The mobility of heavy metals in aquatic environments, impacted by discharges from mining waste, is one of the major processes causing metal pollution mainly by arsenic (As), cadmium (Cd), lead (Pb), zinc (Zn) and iron (Fe), which could be risky for biota and human health. The heavy metals contained in mining waste constituted by large amounts of sulfides can reach the aquatic compartments by acid mine drainage and runoff and eventually become deposited in sediments and associated with colloidal material, being this one of the main reservoirs and ways of transport. However, the mobility of heavy metal is influenced by their specific chemical properties and undergo several physicochemical phenomena as sorption, oxidation–reduction, hydrolysis and this can be influenced by water flow, the size and composition of geological material. Hence, this work aims to review the processes and mechanism involved in the fate and transport of heavy metals from mining-waste to aquatic compartments and the methods used for identification of the specific chemical species associated with their mobility and ecological risk.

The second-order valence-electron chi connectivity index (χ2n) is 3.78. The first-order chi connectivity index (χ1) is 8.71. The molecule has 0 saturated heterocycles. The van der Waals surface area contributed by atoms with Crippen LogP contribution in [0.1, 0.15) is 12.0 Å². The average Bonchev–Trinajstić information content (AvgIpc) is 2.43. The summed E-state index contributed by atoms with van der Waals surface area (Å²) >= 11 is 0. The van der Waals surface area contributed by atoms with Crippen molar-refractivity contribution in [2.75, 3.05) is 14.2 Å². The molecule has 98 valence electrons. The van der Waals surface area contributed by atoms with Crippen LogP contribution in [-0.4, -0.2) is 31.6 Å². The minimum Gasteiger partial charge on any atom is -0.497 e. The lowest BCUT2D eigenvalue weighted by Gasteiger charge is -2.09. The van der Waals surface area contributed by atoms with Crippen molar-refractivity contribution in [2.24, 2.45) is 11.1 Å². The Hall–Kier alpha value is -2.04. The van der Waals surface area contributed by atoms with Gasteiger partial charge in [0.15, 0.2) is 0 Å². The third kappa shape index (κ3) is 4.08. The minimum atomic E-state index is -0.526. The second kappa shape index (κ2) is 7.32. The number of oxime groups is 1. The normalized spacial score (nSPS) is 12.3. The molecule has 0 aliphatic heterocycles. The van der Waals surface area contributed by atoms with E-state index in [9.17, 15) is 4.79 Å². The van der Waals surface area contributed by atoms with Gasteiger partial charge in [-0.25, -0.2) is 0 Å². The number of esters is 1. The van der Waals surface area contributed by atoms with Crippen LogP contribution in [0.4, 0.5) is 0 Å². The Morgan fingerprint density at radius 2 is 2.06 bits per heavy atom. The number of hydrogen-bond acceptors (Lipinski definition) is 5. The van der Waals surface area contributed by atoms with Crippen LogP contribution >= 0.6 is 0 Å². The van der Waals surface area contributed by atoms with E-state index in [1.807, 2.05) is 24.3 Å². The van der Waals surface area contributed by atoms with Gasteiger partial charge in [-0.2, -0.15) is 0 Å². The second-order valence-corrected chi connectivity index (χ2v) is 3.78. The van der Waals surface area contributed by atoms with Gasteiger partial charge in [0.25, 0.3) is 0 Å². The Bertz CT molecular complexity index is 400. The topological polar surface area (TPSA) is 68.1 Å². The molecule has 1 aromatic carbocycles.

Part of the book: Water Quality